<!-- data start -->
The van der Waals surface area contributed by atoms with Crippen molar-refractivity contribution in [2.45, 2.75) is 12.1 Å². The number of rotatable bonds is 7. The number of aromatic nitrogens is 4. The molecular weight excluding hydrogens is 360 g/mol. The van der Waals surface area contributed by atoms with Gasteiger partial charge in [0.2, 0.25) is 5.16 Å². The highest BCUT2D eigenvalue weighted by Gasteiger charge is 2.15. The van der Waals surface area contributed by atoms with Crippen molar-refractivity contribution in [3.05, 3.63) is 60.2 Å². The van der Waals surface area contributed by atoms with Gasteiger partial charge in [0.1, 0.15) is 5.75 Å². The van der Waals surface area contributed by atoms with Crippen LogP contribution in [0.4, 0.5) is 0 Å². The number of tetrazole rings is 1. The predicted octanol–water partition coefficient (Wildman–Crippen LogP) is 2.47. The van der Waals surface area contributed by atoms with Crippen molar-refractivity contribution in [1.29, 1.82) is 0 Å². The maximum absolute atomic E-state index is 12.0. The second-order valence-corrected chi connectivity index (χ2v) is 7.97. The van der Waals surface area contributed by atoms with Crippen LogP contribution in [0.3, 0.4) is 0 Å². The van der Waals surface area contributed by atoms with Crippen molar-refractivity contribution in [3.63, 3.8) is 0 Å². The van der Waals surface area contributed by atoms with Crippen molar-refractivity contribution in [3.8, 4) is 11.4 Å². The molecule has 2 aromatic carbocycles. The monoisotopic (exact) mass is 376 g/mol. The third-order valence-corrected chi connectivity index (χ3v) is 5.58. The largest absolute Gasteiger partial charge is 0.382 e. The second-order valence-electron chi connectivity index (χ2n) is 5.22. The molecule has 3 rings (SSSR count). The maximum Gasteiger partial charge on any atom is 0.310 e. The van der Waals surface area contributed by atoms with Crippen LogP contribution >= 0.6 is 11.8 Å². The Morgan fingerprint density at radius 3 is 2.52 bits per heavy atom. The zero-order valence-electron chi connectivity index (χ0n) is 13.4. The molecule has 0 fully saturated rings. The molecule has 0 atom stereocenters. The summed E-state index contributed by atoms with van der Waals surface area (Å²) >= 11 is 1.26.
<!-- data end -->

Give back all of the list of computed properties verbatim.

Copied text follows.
The van der Waals surface area contributed by atoms with Crippen molar-refractivity contribution in [2.45, 2.75) is 12.1 Å². The number of rotatable bonds is 7. The number of aromatic nitrogens is 4. The molecular weight excluding hydrogens is 360 g/mol. The van der Waals surface area contributed by atoms with Gasteiger partial charge in [0.2, 0.25) is 5.16 Å². The highest BCUT2D eigenvalue weighted by Gasteiger charge is 2.15. The van der Waals surface area contributed by atoms with Crippen molar-refractivity contribution in [3.05, 3.63) is 60.2 Å². The van der Waals surface area contributed by atoms with Gasteiger partial charge in [0.1, 0.15) is 5.75 Å². The van der Waals surface area contributed by atoms with Crippen LogP contribution in [0.4, 0.5) is 0 Å². The number of tetrazole rings is 1. The predicted octanol–water partition coefficient (Wildman–Crippen LogP) is 2.47. The van der Waals surface area contributed by atoms with Crippen molar-refractivity contribution in [1.29, 1.82) is 0 Å². The maximum absolute atomic E-state index is 12.0. The second-order valence-corrected chi connectivity index (χ2v) is 7.97. The van der Waals surface area contributed by atoms with Crippen LogP contribution in [0.3, 0.4) is 0 Å². The van der Waals surface area contributed by atoms with Crippen molar-refractivity contribution in [3.63, 3.8) is 0 Å². The van der Waals surface area contributed by atoms with Crippen molar-refractivity contribution in [3.8, 4) is 11.4 Å². The molecule has 2 aromatic carbocycles. The monoisotopic (exact) mass is 376 g/mol. The third-order valence-corrected chi connectivity index (χ3v) is 5.58. The largest absolute Gasteiger partial charge is 0.382 e. The second-order valence-electron chi connectivity index (χ2n) is 5.22. The molecule has 3 rings (SSSR count). The maximum Gasteiger partial charge on any atom is 0.310 e. The van der Waals surface area contributed by atoms with Crippen LogP contribution >= 0.6 is 11.8 Å². The Morgan fingerprint density at radius 3 is 2.52 bits per heavy atom. The zero-order valence-electron chi connectivity index (χ0n) is 13.4. The molecule has 0 fully saturated rings. The molecule has 0 atom stereocenters. The summed E-state index contributed by atoms with van der Waals surface area (Å²) >= 11 is 1.26.